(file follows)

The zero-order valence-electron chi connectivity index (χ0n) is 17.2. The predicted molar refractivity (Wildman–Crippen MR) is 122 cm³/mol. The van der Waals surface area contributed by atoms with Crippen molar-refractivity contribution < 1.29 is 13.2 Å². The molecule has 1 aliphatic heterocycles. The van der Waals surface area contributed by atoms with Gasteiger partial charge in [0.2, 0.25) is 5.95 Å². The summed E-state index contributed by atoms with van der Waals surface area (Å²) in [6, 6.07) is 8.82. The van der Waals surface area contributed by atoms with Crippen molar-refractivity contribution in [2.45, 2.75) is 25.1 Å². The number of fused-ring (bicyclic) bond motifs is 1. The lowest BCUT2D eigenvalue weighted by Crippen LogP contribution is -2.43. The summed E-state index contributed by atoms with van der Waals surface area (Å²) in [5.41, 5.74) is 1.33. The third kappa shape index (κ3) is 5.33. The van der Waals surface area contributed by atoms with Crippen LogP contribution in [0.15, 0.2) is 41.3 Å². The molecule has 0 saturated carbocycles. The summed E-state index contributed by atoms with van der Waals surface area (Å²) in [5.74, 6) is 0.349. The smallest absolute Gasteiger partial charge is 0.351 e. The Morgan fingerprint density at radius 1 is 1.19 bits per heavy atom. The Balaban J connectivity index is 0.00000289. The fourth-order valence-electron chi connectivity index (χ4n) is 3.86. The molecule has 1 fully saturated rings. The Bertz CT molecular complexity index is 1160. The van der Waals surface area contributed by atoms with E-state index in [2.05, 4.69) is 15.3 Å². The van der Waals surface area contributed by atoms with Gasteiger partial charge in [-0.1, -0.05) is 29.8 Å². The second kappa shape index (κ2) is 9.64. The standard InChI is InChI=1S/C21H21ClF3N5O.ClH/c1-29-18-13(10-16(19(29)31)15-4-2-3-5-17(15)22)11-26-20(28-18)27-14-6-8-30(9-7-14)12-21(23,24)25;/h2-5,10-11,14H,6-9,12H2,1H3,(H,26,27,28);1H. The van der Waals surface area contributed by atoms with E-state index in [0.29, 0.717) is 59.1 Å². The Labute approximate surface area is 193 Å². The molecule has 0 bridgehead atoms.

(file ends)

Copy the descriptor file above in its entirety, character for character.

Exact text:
The zero-order valence-electron chi connectivity index (χ0n) is 17.2. The predicted molar refractivity (Wildman–Crippen MR) is 122 cm³/mol. The van der Waals surface area contributed by atoms with Crippen molar-refractivity contribution < 1.29 is 13.2 Å². The molecule has 1 aliphatic heterocycles. The van der Waals surface area contributed by atoms with Gasteiger partial charge in [0.2, 0.25) is 5.95 Å². The summed E-state index contributed by atoms with van der Waals surface area (Å²) in [6, 6.07) is 8.82. The van der Waals surface area contributed by atoms with Crippen molar-refractivity contribution in [2.45, 2.75) is 25.1 Å². The number of fused-ring (bicyclic) bond motifs is 1. The lowest BCUT2D eigenvalue weighted by Crippen LogP contribution is -2.43. The summed E-state index contributed by atoms with van der Waals surface area (Å²) in [5.41, 5.74) is 1.33. The third kappa shape index (κ3) is 5.33. The van der Waals surface area contributed by atoms with Crippen LogP contribution in [0.15, 0.2) is 41.3 Å². The molecule has 0 saturated carbocycles. The summed E-state index contributed by atoms with van der Waals surface area (Å²) in [5.74, 6) is 0.349. The smallest absolute Gasteiger partial charge is 0.351 e. The Morgan fingerprint density at radius 1 is 1.19 bits per heavy atom. The Balaban J connectivity index is 0.00000289. The fourth-order valence-electron chi connectivity index (χ4n) is 3.86. The molecule has 1 fully saturated rings. The Bertz CT molecular complexity index is 1160. The van der Waals surface area contributed by atoms with E-state index in [2.05, 4.69) is 15.3 Å². The van der Waals surface area contributed by atoms with Gasteiger partial charge in [-0.1, -0.05) is 29.8 Å². The second kappa shape index (κ2) is 9.64. The standard InChI is InChI=1S/C21H21ClF3N5O.ClH/c1-29-18-13(10-16(19(29)31)15-4-2-3-5-17(15)22)11-26-20(28-18)27-14-6-8-30(9-7-14)12-21(23,24)25;/h2-5,10-11,14H,6-9,12H2,1H3,(H,26,27,28);1H. The van der Waals surface area contributed by atoms with E-state index in [0.29, 0.717) is 59.1 Å². The Labute approximate surface area is 193 Å². The molecule has 0 bridgehead atoms.